When I was a kid there were only three types of football fans where we lived: Leeds fans, Man U fans and Liverpool fans. Okay, so there were a couple of Chelsea and Gunners supporters, but they were only mid-table FA cup teams and really didn’t matter.
The battle was about the big three. The worst crime (actually worse than supporting Man U) was changing your allegiances to another team that was on a winning streak. Thus, any Leeds defectors to Liverpool in the mid-1970s were never forgiven and suffered the dreadful Dun Laoghaire fatwah, eternally damned to play in goal. Even at the age of nine, allegiance, honour and being true to your word were important.
Being true to your word does not appear to be a virtue of today’s economic experts. The spoofers who this time last year were predicting a golden age of endless riches for Ireland are now saying, “Nobody believed the boom could last”.
Well, hold on a second, you guys did! Where are the same lads and lasses that, not three months ago were talking about a “soft landing”? And where, more to the point, is their soft landing? Today all talk is about an “inevitable cyclical slowdown”, but wait a minute, these recent converts to the business cycle were last year suggesting that Ireland was experiencing a “new paradigm” where growth would continue for years, irrespective of cycles.
To believe in business cycles was dismissed as old-fashioned. Even as late as May of this year the spoofers’ basic message was like a dentist’s before root canal treatment: “Don’t worry, you won’t feel a thing”. We now know that this was financial flatulence based on wishful thinking rather than any hard analysis. Yet, however lax it was to miss the downturn, the scene emerging now on our airwaves is even harder to take.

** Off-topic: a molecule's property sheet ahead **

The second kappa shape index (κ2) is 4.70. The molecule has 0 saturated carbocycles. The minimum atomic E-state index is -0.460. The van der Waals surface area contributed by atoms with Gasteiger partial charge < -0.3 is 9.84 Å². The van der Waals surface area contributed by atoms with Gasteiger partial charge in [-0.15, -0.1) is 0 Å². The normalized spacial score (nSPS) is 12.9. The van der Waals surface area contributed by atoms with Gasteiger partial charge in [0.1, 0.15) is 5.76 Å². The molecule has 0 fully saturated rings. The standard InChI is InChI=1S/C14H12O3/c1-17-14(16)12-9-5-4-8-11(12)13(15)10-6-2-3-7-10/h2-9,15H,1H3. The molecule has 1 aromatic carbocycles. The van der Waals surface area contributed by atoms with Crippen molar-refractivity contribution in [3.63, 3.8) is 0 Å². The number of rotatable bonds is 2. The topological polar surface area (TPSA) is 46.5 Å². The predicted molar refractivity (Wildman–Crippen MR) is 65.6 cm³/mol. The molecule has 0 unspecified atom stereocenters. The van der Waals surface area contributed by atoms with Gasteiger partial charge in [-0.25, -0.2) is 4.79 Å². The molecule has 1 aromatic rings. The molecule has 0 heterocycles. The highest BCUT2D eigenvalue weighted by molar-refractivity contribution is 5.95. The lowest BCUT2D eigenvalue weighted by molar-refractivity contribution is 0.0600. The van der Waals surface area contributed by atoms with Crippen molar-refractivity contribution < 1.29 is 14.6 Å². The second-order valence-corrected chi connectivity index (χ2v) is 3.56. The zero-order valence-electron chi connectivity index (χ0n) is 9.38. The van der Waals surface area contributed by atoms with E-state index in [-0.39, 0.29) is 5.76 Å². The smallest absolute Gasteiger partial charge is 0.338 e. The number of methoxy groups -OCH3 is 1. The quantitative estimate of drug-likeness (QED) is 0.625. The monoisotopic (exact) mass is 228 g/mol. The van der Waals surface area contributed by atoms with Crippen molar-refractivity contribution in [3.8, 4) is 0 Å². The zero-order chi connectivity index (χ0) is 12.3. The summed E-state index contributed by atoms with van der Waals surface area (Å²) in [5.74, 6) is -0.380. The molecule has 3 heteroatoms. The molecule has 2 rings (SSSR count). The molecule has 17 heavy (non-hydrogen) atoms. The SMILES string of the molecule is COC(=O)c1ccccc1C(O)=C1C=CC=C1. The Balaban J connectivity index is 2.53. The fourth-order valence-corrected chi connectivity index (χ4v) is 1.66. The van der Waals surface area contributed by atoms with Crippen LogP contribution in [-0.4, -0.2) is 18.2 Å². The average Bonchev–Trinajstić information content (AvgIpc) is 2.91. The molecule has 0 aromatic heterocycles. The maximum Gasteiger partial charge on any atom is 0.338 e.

Forecasters can be forgiven for missing downturns or upswings (although if I were paying them I might be less understanding) but a forecaster’s job is to predict the future. If an economist cannot do this, he or she has problems.
As practically every single Irish economist failed to forecast this downturn, one would expect that they would at least have the decorum to stay off the airwaves for a while.
However, we have the tacky spectacle of economists who couldn’t even see the recession coming, now lining up to argue the toss over whether the recovery will be V-shaped or U-shaped. The general public is entitled to ask whether these so-called experts are qualified to spout on about the shape of the future when they could not see a slump coming, even though every elementary signal was flashing amber and red in this country for two years.
If a forecaster did not predict the boom back in the mid-1990s nor the bust of 2001, why should anyone listen to what he has to say about the prospects for 2002?
People are rightly concerned. To understand where things might go, it is important to analyse where we have come from and where things started to go wrong. It is fashionable for economists to state boldly that things started to go awry when Ireland was hit by three shocks from the outside this year.
First, experts talk about foot and mouth, second, the slump in technology and third the September 11 attacks. But this is all hot air.
Things started to go wrong for this country when we started to believe our own propaganda. That was back in early 1999 when people began to borrow phenomenally, and that was the time to sound the alarm. JP Morgan, the legendary US investment banker, once said, “Nothing so impairs your financial judgement as the sight of your neighbour getting rich.”